Plaza Accord: Definition, History, Purpose, and Its Replacement

What Is the Plaza Accord?

The Plaza Accord was a 1985 agreement among the G-5 nations—France, Germany, the United States, the United Kingdom, and Japan—to manipulate exchange rates by depreciating the U.S. dollar relative to the Japanese yen and the German Deutsche mark.

Also known as the Plaza Agreement, the intention of the Plaza Accord was to correct trade imbalances between the U.S. and Germany and the U.S. and Japan, but it only corrected the trade balance with the former.

Key Takeaways

  • The Plaza Accord was a 1985 agreement among the G-5 nations of France, Germany, the U.K., the U.S., and Japan.
  • The goal of the Plaza Accord was to weaken the U.S. dollar in order to reduce the mounting U.S. trade deficit.
  • The Plaza Accord led to the yen and Deutsch mark dramatically increasing in value relative to the dollar.
  • An unintended consequence of the Plaza Accord was that it paved the way for Japan's "Lost Decade" of sluggish growth and deflation.

Understanding the Plaza Accord

The Plaza Accord was signed in New York City on Sept. 22, 1985, and named after the hotel where it was signed—the Plaza Hotel.

The Plaza Accord was meant to push down the U.S. dollar, with the U.S., Japan, and Germany agreeing to implement certain policy measures to achieve this mission. The U.S. pledged to reduce its federal deficit. Japan and Germany were to boost domestic demand through policies such as implementing tax cuts. All parties agreed to directly intervene in currency markets as necessary to correct current account imbalances.

Leading up to the Plaza Accord—from the beginning of 1980 to its peak in March 1985—the U.S. dollar appreciated by over 47.9%. The strong dollar put pressure on the U.S. manufacturing industry because it made imported goods relatively cheaper. This caused many major companies such as Caterpillar and IBM to lobby Congress to step in—hence, the Plaza Accord.

The Plaza Accord led to the yen and Deutsch mark dramatically increasing in value relative to the dollar—the dollar depreciated by as much as 25.8% percent in the two years that followed.

Following the Plaza Accord, the U.S.dollar dropped sharply (though the initial fall in the dollar actually began months before the Accord was implemented). The Accord reduced but did not eliminate the U.S.-Japan trade deficit, although it did significantly reduce the U.S. deficit with Germany. Not all of the policy goals were met, but the overall goal of weakening the dollar to ease the U.S. trade deficit worked.

The U.S. current account balance, as a percentage of gross domestic product (GDP), stabilized between 1985 and 1987 and then rose to actually achieve a slight surplus by 1991.

Replacing the Plaza Accord

By 1987, the Plaza Accord had mostly achieved its desired effect, and the U.S. government did not desire further weakening of the dollar. A second agreement, the Louvre Accord, was signed in 1987 to stop the continuing decline of the dollar and stabilize exchange rates.

The Louvre Accord was implemented to partially reverse the policies carried out under the Plaza Accord. The U.S. and Japan kept their monetary pledges and the five nations agreed to step in if their currencies moved outside of a set range.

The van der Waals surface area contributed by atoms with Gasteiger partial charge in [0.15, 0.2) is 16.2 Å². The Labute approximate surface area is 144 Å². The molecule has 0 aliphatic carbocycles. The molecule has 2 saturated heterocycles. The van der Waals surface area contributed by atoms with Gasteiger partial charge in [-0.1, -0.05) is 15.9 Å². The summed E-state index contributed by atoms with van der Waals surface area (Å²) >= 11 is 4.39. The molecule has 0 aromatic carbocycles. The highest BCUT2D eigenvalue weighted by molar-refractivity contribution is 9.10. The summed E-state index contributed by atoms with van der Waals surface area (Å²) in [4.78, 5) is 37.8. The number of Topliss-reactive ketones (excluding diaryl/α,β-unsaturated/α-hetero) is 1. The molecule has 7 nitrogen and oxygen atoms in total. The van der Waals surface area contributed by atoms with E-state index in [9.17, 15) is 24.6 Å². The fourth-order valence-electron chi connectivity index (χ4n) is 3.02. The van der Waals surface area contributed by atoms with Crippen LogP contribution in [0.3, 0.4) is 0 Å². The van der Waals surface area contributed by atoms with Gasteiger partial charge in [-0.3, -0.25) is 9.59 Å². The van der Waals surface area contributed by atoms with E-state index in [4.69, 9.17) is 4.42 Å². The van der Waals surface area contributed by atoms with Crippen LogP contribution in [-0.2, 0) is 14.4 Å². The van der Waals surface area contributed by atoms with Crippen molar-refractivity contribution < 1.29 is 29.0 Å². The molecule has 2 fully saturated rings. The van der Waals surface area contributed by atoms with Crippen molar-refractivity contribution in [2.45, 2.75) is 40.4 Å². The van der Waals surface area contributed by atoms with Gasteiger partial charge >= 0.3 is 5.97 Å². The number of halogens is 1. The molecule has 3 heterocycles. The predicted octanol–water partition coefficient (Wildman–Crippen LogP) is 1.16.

Japan and the Plaza Accord

The Plaza Accord solidified Japan’s presence as a major player in the international market. An unintended consequence of the Accord, however, was that it caused Japan to increase trade and investment with East Asia, making it less dependent on the U.S.

Yet a rising yen may also have contributed to recessionary pressures for Japan’s economy. The strong yen led to a major short-term shock to Japanese export-based industries. To offset the effects of this shock, the Japanese government embarked on a massive campaign of expansionary monetary and fiscal policy in a bid to boost the domestic economy.

This massive macroeconomic stimulus, in combination with other policies, created equally massive credit and asset price bubbles in Japan's financial and real estate markets through the late 1980s. When this bubble burst, Japan experienced a prolonged period of low growth and deflation, lasting through the 1990s and 2000s. Thus, the Plaza Accord helped propagate the “Lost Decade” in Japan.

Article Sources
Investopedia requires writers to use primary sources to support their work. These include white papers, government data, original reporting, and interviews with industry experts. We also reference original research from other reputable publishers where appropriate. You can learn more about the standards we follow in producing accurate, unbiased content in our editorial policy.
  1. G7 Information Center. "Announcement the Ministers of Finance and Central Bank Governors of France, Germany, Japan, the United Kingdom, and the United States (Plaza Accord)." Accessed April 8, 2021.

  2. Federal Reserve Bank of Saint Louis. "Real Trade Weighted U.S. Dollar Index: Major Currencies, Goods." Accessed April 8, 2021.

  3. World Bank. "Current Account Balance (% of GDP) - United States." Accessed April 8, 2021.

  4. International Monetary Fund. "World Economic Outlook: Tensions from the Two-Speed Recovery: Unemployment, Commodities, and Capital Flows." pp. 53-55. Accessed April 8, 2021.

Open a New Bank Account
The offers that appear in this table are from partnerships from which Investopedia receives compensation. This compensation may impact how and where listings appear. Investopedia does not include all offers available in the marketplace.